Co-op chief has heavily criticised the government for wrongly accusing retailers and supermarkets of profiteering, saying that due to which there is a growing sense that shoplifters may be justified in stealing from stores.
The comments came days after Co-op released data showing highest ever levels of retail crime, shoplifting and anti-social behaviour with almost 1,000 incidents each day this year with 35 per cebt YOY increase. Co-op, which runs 2,500 outlets, recently released figures showing police were not responding to more than 70 per cent of call-outs as criminals have ‘freedom to loot’ with rampant levels of out-of-control crime predominantly committed by repeat and prolific offenders and local organised criminal gangs, targeting
Matt Hood, managing director of the food business, has stated that people are defending looters after MPs criticised them of indulging in greedflation.
“I was reading some of the comments when we’ve spoken about shoplifting being on the rise and people were saying ‘well, they are making so much money, so what difference does it make?’
“What drives me insane is the amount of people who want to claim it is victimless. Tell me, if that was your child working in that shop, would you say it is a victimless crime because it is fundamentally not.”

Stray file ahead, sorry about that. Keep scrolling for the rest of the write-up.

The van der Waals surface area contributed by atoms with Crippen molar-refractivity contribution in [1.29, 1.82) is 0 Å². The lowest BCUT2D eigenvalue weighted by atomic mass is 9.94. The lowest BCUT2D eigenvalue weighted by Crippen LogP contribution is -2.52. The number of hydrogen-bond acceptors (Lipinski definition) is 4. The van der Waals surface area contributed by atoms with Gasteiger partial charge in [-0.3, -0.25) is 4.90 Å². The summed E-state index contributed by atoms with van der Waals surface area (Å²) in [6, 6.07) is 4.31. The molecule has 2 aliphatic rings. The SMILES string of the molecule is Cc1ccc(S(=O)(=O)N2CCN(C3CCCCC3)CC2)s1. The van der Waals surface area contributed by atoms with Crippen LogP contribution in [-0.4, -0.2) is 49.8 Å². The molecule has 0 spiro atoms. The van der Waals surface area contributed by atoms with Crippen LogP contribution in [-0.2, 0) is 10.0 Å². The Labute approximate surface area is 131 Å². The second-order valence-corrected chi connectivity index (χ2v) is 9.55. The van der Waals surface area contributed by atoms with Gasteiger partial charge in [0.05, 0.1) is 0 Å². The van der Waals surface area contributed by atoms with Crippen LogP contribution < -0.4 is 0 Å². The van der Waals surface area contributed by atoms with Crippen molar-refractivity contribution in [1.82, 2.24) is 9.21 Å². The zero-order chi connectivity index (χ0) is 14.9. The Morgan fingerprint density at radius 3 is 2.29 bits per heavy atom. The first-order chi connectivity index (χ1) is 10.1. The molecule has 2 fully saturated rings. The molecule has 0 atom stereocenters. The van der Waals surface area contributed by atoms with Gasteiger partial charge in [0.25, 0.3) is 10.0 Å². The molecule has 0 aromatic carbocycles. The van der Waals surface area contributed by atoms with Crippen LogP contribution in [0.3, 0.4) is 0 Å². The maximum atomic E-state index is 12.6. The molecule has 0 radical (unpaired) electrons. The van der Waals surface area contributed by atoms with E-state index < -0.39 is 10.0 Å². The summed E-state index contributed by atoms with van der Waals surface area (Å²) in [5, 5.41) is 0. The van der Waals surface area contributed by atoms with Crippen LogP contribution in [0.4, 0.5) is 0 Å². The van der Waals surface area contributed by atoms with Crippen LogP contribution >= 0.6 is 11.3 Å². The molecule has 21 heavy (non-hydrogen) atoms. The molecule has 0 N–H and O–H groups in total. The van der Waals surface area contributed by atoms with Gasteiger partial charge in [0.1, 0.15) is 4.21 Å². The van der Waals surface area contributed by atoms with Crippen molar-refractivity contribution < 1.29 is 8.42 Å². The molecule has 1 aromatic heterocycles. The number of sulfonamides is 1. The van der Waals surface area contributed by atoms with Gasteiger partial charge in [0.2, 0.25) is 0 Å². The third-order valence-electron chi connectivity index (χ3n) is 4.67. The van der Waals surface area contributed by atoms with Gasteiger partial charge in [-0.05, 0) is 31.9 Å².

“If it continues as it is at the moment, it’s going to be an industry that becomes hard for us to bring people into,” The Telegraph quoted Hood as saying.
Calling on the public to dismiss the idea “that this is because people can’t afford to feed themselves”, Hood added that “it’s fundamentally because people are using baby formula to cut drugs. They’re using it for organised crime”.
Hood’s comments came after supermarket chiefs were subsequently dragged before MPs to explain their prices. However, a recent investigation by the UK’s competition watchdog Competition & Markets Authority (CMA) found no evidence of industry profiteering, saying that supermarkets’ margins had been squeezed by higher food costs and that falls in wholesale prices were being passed through to shoppers.
Hood said he was “not enamoured” by the fact the CMA felt the need to investigate in the first place, saying, “The assumption that we are profiteering was never ever going to be found to mean anything.
“This is the most competitive retail environment in the world. There is no other country that has 10 or 11 players all competing for 70 million people’s share of wallet, it just doesn’t exist.”
“We know that the Government needs food manufacturers and retailers to help bring inflation down. The frustration was that there was an assumption that we weren’t doing that for our own benefit. The reality is we weren’t doing that because we hadn’t seen costs come down,” Hood said.
Hood’s comments came a day after Co-op announced its biggest ever single investment in pricing of £70 million, as it extends its ‘member-only’ pricing across everyday essentials, launching with a list of nearly 200 fixed lines including milk, eggs and bread.